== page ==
August 2014
Volume 14, Issue 10
Free
Vision Sciences Society Annual Meeting Abstract  |   August 2014
No action video game training effects for multiple object tracking or mental rotation
Author Affiliations
  • Anika Guha
    Wellesley College
  • Amyeo Jereen
    Wellesley College
  • Joseph DeGutis
    Boston VA
  • Jeremy Wilmer
    Wellesley College
Journal of Vision August 2014, Vol.14, 1323. doi:10.1167/14.10.1323
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      Anika Guha, Amyeo Jereen, Joseph DeGutis, Jeremy Wilmer; No action video game training effects for multiple object tracking or mental rotation. Journal of Vision 2014;14(10):1323. doi: 10.1167/14.10.1323.

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      © ARVO (1962-2015); The Authors (2016-present)

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Abstract

A large and rapidly growing literature suggests that playing action video games may enhance a range of cognitive capacities (Powers et al, 2013). This literature, however, has recently been criticized for methodological shortcomings, including inadequate blinding (e.g. Boot et al, 2012). Two of the most highly cited studies reported successful training of mental rotation (MRT; Feng et al, 2007) and multiple object tracking (MOT; Green & Bavelier, 2006). The only published attempt to replicate these findings found no training effect (Boot et al, 2012), yet this study did not document sufficient reliability in its MRT and MOT tests to detect a training effect. We attempt here to replicate the original training effects with highly reliable MRT (alpha=0.82) and MOT (alpha=0.82) tests. We used the same action video game as the prior studies (Medal of Honor, MOH, a first-person shooter), plus matched action (Wii Sports) and non-action (World of Goo, strategy game) control training games and a no-training control (NTC). We carefully blinded participants to our hypotheses, and an extensive post-training questionnaire confirmed that this blinding succeeded. Conditions did not differ significantly in their pre/post difference for either MOT (F(3,76)=0.93, p=0.43) or MRT (F(3,77)=1.96, p=.13), and no active training condition improved significantly more than the NTC on either measure. Surprisingly, MOH improved numerically (though not significantly) less than all other conditions for both measures. In sum, our carefully controlled, blinded study failed to replicate two key benefits reported for action video game training, despite highly reliable measures. It is possible that the original reports of positive training effects for MRT and MOT were due to insufficient blinding or random chance. Our results suggest that action video game playing has less influence on MRT and MOT than those prior results implied.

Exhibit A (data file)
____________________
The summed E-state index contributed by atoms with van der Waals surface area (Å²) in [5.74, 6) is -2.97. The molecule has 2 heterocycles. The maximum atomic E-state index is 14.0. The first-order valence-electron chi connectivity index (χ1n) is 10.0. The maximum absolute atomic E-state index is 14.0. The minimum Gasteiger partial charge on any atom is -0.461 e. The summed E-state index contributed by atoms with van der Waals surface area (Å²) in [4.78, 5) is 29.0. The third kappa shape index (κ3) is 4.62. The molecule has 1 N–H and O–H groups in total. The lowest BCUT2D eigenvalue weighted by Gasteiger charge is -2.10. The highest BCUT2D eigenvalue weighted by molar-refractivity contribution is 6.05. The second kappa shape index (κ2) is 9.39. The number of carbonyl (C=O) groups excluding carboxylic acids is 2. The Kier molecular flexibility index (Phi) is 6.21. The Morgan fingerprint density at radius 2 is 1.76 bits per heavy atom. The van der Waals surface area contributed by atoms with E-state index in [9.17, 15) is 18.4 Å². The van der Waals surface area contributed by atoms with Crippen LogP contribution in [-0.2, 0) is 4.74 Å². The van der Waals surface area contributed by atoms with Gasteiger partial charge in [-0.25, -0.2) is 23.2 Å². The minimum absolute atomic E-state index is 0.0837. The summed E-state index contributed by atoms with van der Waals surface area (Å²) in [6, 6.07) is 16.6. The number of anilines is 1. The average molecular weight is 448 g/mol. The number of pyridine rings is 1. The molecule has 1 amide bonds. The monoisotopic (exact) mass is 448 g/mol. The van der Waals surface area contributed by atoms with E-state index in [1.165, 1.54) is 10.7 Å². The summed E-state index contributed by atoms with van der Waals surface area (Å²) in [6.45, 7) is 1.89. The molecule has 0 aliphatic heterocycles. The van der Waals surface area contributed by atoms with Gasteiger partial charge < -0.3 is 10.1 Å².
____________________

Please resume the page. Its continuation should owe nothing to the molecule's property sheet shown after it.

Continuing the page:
Meeting abstract presented at VSS 2014

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